I have agreed to read Anna Karenina during my Christmas break. Lauren recommended it. Abigail, too. I am not a huge fan of fiction. I am not a fan at all. But Abigail says Anna Karenina is not what anyone could rightly call fiction. There is nothing of pretense about it.
But it’s a novel, I said.
And she said, it’s a commentary on family dynamics. On relationships. On the human condition. What is imaginary about that??
It’s actually her copy I packed in my suitcase when I drove home to Bakersfield. There are notes in the margins. In different shades of ink. Abigail says she learns something new every time she reads it.
Abigail has asked Lauren and I to rent rooms from her. I hardly know what to think. Her house is enormous. She has a housekeeper who has little jars of capers and shallots and saffron threads in the pantry. And the pantry is a room, did I mention that? She has gardeners and a man she pays to drive her around. Her house is bigger than the three houses I grew up in all put together.
Lauren is warming up to the idea. She says Abigail is waking up after years of reclusivity. She is lonely. She likes our company.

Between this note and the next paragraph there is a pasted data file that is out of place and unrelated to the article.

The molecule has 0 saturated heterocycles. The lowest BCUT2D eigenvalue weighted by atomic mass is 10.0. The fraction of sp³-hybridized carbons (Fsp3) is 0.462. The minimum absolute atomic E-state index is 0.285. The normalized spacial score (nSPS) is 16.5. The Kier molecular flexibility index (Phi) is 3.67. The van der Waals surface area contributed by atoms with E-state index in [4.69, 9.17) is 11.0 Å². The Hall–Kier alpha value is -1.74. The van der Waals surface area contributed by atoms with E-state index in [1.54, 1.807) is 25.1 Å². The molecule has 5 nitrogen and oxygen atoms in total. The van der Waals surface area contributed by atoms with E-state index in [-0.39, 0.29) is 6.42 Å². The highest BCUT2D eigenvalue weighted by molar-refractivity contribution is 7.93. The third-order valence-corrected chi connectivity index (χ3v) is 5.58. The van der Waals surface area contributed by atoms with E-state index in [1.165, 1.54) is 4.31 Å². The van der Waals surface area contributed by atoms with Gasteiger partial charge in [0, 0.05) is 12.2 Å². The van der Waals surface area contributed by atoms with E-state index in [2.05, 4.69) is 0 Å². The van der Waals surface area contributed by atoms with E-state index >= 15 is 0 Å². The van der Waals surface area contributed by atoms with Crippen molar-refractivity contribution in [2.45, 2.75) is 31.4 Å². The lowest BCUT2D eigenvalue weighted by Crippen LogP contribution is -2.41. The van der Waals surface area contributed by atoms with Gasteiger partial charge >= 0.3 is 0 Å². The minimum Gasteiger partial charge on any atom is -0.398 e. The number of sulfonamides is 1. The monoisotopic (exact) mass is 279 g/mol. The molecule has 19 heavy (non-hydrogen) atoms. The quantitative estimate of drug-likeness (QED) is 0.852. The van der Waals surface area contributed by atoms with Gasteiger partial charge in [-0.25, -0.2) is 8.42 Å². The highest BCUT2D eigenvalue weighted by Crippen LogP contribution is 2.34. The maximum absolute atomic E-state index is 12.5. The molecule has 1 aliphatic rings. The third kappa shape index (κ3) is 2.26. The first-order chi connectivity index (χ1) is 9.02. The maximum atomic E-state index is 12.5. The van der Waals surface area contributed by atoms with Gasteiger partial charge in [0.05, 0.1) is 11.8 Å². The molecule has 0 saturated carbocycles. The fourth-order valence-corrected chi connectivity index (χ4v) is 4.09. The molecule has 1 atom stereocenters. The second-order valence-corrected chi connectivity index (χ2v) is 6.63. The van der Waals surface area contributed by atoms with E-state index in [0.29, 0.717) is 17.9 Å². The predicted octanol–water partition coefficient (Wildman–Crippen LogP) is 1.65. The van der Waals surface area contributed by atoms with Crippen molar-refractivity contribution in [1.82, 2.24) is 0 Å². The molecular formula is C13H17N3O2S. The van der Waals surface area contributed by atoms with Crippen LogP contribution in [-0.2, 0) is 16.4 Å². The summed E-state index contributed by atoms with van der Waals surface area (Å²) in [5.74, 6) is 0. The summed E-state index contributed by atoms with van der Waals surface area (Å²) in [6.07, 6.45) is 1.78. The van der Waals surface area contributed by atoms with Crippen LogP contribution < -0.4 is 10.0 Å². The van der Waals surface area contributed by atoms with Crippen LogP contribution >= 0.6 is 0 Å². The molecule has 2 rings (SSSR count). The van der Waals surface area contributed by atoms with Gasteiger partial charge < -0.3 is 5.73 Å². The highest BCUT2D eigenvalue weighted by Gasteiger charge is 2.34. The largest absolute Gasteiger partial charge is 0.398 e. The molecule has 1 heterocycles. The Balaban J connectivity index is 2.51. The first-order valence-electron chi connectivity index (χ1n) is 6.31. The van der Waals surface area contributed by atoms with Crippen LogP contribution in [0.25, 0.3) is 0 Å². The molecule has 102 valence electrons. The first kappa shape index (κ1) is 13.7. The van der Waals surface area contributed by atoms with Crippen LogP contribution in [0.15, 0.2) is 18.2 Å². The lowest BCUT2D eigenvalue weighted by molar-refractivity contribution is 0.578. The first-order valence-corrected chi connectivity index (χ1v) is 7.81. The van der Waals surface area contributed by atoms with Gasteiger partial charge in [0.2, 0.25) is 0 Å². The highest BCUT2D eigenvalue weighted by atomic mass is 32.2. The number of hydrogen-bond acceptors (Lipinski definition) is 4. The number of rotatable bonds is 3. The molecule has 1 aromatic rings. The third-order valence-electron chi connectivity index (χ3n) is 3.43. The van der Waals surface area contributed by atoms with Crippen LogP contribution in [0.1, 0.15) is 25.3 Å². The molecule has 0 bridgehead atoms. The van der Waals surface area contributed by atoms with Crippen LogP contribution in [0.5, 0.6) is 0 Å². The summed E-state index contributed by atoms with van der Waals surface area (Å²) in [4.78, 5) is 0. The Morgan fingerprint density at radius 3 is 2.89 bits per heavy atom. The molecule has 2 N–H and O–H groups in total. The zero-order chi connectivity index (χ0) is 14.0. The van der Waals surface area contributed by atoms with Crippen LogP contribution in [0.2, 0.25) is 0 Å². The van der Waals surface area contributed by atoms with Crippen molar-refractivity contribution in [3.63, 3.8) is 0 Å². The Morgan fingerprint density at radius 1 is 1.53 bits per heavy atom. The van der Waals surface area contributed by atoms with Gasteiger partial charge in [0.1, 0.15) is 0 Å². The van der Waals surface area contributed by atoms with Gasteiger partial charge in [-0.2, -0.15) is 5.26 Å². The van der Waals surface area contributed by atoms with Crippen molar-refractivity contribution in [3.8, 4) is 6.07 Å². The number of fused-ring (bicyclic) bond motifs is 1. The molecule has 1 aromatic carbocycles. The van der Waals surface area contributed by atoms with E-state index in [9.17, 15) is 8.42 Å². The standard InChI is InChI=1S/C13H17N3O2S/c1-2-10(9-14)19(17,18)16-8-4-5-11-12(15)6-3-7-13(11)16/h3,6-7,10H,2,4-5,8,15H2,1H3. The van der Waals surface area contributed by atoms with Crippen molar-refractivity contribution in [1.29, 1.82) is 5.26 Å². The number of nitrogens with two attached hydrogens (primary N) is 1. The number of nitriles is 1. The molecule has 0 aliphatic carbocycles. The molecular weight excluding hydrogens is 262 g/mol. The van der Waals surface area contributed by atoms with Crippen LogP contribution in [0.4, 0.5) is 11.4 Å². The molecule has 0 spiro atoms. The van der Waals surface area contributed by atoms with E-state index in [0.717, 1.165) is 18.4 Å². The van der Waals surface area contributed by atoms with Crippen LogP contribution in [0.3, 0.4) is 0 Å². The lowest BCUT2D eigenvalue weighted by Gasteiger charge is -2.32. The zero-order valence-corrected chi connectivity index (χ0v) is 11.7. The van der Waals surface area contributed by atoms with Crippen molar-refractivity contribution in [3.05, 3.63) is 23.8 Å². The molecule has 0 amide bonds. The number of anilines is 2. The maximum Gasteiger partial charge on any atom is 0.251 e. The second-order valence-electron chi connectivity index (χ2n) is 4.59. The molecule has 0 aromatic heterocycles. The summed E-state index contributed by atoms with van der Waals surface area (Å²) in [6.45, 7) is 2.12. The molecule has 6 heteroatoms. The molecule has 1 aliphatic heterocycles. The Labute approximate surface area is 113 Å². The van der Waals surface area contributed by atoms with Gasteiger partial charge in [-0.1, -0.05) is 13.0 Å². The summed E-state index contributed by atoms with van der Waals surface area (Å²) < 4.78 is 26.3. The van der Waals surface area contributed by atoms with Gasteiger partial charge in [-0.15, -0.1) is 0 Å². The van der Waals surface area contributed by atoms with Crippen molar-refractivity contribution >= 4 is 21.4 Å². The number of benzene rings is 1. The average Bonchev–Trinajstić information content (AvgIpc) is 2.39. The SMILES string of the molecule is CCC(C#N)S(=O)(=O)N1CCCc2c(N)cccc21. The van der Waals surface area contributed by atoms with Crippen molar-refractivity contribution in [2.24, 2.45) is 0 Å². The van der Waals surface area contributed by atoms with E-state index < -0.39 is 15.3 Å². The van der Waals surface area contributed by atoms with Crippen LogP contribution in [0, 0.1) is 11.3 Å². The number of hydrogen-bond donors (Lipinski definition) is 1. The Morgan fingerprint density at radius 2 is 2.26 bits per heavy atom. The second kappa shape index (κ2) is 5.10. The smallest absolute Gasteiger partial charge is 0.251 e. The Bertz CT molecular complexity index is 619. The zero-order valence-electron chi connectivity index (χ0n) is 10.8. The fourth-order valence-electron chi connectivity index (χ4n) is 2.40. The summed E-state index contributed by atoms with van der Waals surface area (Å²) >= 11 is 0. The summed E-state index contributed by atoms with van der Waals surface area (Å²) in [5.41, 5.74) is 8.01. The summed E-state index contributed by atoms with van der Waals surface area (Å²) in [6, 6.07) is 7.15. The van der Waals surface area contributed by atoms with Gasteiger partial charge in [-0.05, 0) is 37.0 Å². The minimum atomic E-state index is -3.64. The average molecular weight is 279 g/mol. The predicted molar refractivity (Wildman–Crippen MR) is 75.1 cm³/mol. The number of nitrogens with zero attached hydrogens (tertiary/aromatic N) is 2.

I don’t know. The room I’d have is something out of a magazine photo shoot. And Esperanza is an awesome cook. There’s just something about pretending I fit into that life that irks me. Lauren says it is no different than her having lived in a dorm with a shared bathroom the last year and a half. You don’t stop being who you are just because you change from sleeping on Kmart sheets to Egyptian cotton.
I am not sure she is right about that. And that’s what’s bothering me. Is she right? Who is not changed by their environment? Name someone.
I am not saying I would change for the worse if I lived in a house like that and had imported truffles tossed into my omelets. I am just saying I would change. And that has to be considered. Tell me I am wrong. . . If you can.